A loss of fluids in the body can cause blood pressure to go up or down. Dehydration can cause a decrease in blood volume. When your blood volume is low, it can lead to a decrease in diastolic blood pressure (r).
In the first 24 weeks a woman’s body goes through many changes (r). One of these is the expansion of the circulatory system. The rapid expansion can cause a drop in BP. Other events during pregnancy that can cause low pressure include:
- Internal Bleeding
- Endocrine Disorders
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6) Nutritional Deficiencies
The two nutrients that stand out the most are B-12 and folic acid. A lack of these nutrients can cause anemia, which can lead to low blood pressure. A lack of B-12 and its association with low blood pressure traces back as far as the 1960s (r).
7) Low Blood Sugar
Low blood glucose levels may cause both short-term and long-term complications. Short-term symptoms, like confusion and dizziness are similar to low blood pressure complications. The association between low blood sugar and low blood pressure typically occurs when low blood sugar is caused by too much insulin in a diabetic.
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8) Hardening Of Arteries
As people get older, their arteries lose their elasticity. This can occur for the following reasons:
- Calcium build-up.
- Loss of elastin functionality because of changes in the amino acid scale.
- Changes in collagen concentration.
A stiff artery can’t spring back like it used to between heartbeats. This is the exact moment diastolic blood pressure is measured. A stiff artery will cause low diastolic blood pressure and systolic to increase (r).
9) Diabetes and Nerve Damage
Like diabetics don’t have enough to worry about, the disease can cause nerve damage. Depending on what nerve damage they have, it will affect different parts of the body. Autonomic neuropathy is nerve damage that controls internal organs. This may affect the heart rate and blood pressure (r).
10) Severe Infection
After an infection enters the body, inflammation occurs. Sometimes the infection can be bad enough it affects the functions of the organs. A significant drop in blood pressure may occur as a result.
11) Severe Allergic Reactions
A severe allergic reaction may occur from medication, food, venoms and latex. The allergic reaction can cause hives, itching, swollen throat, breathing issues and a drastic drop to systolic and diastolic blood pressure.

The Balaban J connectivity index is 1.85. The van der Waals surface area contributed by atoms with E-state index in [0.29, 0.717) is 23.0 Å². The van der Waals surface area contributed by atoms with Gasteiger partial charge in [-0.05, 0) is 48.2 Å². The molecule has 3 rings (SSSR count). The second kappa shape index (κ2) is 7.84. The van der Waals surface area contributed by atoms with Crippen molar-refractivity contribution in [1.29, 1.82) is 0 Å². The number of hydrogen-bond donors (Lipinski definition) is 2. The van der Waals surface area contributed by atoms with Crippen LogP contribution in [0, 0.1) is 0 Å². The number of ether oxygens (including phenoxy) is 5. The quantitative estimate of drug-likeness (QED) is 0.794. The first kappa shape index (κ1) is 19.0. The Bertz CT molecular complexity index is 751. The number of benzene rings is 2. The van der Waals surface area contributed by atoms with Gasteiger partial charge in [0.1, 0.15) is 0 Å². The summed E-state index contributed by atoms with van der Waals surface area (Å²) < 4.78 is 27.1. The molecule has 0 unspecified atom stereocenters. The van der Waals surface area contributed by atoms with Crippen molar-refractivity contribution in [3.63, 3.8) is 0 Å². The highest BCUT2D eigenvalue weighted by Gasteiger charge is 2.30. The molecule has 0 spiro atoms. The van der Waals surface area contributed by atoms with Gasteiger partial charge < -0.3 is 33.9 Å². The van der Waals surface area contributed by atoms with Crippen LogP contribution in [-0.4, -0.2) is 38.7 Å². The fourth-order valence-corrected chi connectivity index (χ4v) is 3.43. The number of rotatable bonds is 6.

12) Changes In Body Positions
First, while measuring your blood pressure, if your arm and BP cuff is higher than your heart (right atrium), your readings will be lower.
Have you ever changed body positions from sitting to standing and immediately felt unsteady or lightheaded? Gravity can cause blood to pool in your legs, and it can take a moment for your body to push blood up to your brain. This can occur more if you’re dehydrated or overheated (r).
Severe trauma can cause hemorrhaging. The loss of blood volume will cause a decrease in BP. Interesting, when someone has lost a lot of blood, sometimes the medical staff will try to keep blood pressure on the lower side (r).
14) Internal Bleeding
Losing blood internally, reduces the amount of blood available to circulate through the body. The lack of blood may cause a drop in blood pressure. This may occur from a bad fall, bleeding after surgery, pregnancy, broken bones or medication.
15) Thyroid Problems
Your neck has 4 small glands called the parathyroid glands. Each one is about the same size as a grain of rice. Their major function is to regulate the level of calcium in your body.
Hypoparathyroidism occurs when they don’t make a proper amount of parathyroid hormones. Thyroid conditions like hypoparathyroid disease can cause diastolic blood pressure to be low.
16) Addison’s Disease
People with Addison’s disease often have an underachieve thyroid gland, hypothyroidism. This is when the thyroid gland doesn’t produce enough hormones. Many different complications can result from Addison’s disease, like Addisonian crisis, which can lead to low diastolic blood pressure (r).